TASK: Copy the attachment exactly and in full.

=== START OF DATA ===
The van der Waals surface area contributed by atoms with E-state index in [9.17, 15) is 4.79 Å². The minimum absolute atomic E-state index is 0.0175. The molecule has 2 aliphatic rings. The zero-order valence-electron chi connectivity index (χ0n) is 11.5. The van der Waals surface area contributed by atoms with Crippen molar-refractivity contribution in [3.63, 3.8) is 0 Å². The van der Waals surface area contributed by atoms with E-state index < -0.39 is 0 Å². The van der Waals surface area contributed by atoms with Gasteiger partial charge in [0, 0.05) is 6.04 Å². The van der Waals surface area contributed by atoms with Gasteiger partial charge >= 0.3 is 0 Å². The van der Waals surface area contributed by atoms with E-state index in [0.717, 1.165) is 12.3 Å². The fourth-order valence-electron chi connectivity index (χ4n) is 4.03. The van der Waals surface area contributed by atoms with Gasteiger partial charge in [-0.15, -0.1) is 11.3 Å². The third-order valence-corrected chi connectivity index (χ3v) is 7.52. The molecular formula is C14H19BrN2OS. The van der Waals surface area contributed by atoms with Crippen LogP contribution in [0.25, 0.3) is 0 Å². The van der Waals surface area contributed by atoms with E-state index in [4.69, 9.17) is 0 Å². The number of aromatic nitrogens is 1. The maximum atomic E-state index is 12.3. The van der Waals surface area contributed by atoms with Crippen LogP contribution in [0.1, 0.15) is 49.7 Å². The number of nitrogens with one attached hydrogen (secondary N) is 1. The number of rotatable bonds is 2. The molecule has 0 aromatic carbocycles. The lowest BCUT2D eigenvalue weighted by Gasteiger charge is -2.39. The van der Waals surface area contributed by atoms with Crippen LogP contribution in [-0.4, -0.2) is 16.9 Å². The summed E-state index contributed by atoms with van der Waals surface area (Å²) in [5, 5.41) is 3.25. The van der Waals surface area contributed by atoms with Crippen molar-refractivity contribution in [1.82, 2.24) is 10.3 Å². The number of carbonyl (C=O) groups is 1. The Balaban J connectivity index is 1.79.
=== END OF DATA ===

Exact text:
The van der Waals surface area contributed by atoms with E-state index in [9.17, 15) is 4.79 Å². The minimum absolute atomic E-state index is 0.0175. The molecule has 2 aliphatic rings. The zero-order valence-electron chi connectivity index (χ0n) is 11.5. The van der Waals surface area contributed by atoms with Crippen molar-refractivity contribution in [3.63, 3.8) is 0 Å². The van der Waals surface area contributed by atoms with E-state index < -0.39 is 0 Å². The van der Waals surface area contributed by atoms with Gasteiger partial charge in [0, 0.05) is 6.04 Å². The van der Waals surface area contributed by atoms with Gasteiger partial charge >= 0.3 is 0 Å². The van der Waals surface area contributed by atoms with E-state index in [0.717, 1.165) is 12.3 Å². The fourth-order valence-electron chi connectivity index (χ4n) is 4.03. The van der Waals surface area contributed by atoms with Gasteiger partial charge in [-0.15, -0.1) is 11.3 Å². The third-order valence-corrected chi connectivity index (χ3v) is 7.52. The molecular formula is C14H19BrN2OS. The van der Waals surface area contributed by atoms with Crippen LogP contribution in [0.25, 0.3) is 0 Å². The van der Waals surface area contributed by atoms with E-state index in [4.69, 9.17) is 0 Å². The number of aromatic nitrogens is 1. The maximum atomic E-state index is 12.3. The van der Waals surface area contributed by atoms with Crippen LogP contribution in [0.1, 0.15) is 49.7 Å². The number of nitrogens with one attached hydrogen (secondary N) is 1. The number of rotatable bonds is 2. The molecule has 0 aromatic carbocycles. The lowest BCUT2D eigenvalue weighted by Gasteiger charge is -2.39. The van der Waals surface area contributed by atoms with Crippen LogP contribution in [-0.4, -0.2) is 16.9 Å². The summed E-state index contributed by atoms with van der Waals surface area (Å²) in [5, 5.41) is 3.25. The van der Waals surface area contributed by atoms with Crippen molar-refractivity contribution in [1.82, 2.24) is 10.3 Å². The number of carbonyl (C=O) groups is 1. The Balaban J connectivity index is 1.79.